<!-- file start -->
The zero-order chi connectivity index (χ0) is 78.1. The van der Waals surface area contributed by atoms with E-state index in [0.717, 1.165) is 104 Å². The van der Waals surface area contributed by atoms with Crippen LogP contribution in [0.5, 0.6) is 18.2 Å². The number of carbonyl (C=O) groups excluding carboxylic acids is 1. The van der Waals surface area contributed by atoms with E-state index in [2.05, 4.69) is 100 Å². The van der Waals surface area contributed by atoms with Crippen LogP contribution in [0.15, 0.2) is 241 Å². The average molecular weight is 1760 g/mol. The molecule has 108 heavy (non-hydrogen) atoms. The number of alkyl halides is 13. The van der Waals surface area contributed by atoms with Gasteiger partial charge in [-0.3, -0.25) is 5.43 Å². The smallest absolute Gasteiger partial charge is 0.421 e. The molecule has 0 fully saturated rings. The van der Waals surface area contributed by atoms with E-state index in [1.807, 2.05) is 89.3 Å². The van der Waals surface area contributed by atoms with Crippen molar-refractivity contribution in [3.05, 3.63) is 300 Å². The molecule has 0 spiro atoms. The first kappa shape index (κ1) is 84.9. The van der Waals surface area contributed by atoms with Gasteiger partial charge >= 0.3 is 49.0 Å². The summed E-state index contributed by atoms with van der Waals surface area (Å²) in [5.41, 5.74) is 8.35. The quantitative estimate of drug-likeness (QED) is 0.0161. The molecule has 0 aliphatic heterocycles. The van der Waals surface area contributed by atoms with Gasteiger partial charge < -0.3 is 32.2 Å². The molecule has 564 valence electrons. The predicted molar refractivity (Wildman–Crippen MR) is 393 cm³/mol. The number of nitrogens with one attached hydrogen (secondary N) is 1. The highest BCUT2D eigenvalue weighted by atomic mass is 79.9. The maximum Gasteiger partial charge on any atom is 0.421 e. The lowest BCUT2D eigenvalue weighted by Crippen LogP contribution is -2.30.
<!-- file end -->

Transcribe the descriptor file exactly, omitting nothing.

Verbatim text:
The zero-order chi connectivity index (χ0) is 78.1. The van der Waals surface area contributed by atoms with E-state index in [0.717, 1.165) is 104 Å². The van der Waals surface area contributed by atoms with Crippen LogP contribution in [0.5, 0.6) is 18.2 Å². The number of carbonyl (C=O) groups excluding carboxylic acids is 1. The van der Waals surface area contributed by atoms with E-state index in [2.05, 4.69) is 100 Å². The van der Waals surface area contributed by atoms with Crippen LogP contribution in [0.15, 0.2) is 241 Å². The average molecular weight is 1760 g/mol. The molecule has 108 heavy (non-hydrogen) atoms. The number of alkyl halides is 13. The van der Waals surface area contributed by atoms with Gasteiger partial charge in [-0.3, -0.25) is 5.43 Å². The smallest absolute Gasteiger partial charge is 0.421 e. The molecule has 0 fully saturated rings. The van der Waals surface area contributed by atoms with E-state index in [1.807, 2.05) is 89.3 Å². The van der Waals surface area contributed by atoms with Crippen molar-refractivity contribution in [3.05, 3.63) is 300 Å². The molecule has 0 spiro atoms. The first kappa shape index (κ1) is 84.9. The van der Waals surface area contributed by atoms with Gasteiger partial charge >= 0.3 is 49.0 Å². The summed E-state index contributed by atoms with van der Waals surface area (Å²) in [5.41, 5.74) is 8.35. The quantitative estimate of drug-likeness (QED) is 0.0161. The molecule has 0 aliphatic heterocycles. The van der Waals surface area contributed by atoms with Gasteiger partial charge < -0.3 is 32.2 Å². The molecule has 564 valence electrons. The predicted molar refractivity (Wildman–Crippen MR) is 393 cm³/mol. The number of nitrogens with one attached hydrogen (secondary N) is 1. The highest BCUT2D eigenvalue weighted by atomic mass is 79.9. The maximum Gasteiger partial charge on any atom is 0.421 e. The lowest BCUT2D eigenvalue weighted by Crippen LogP contribution is -2.30.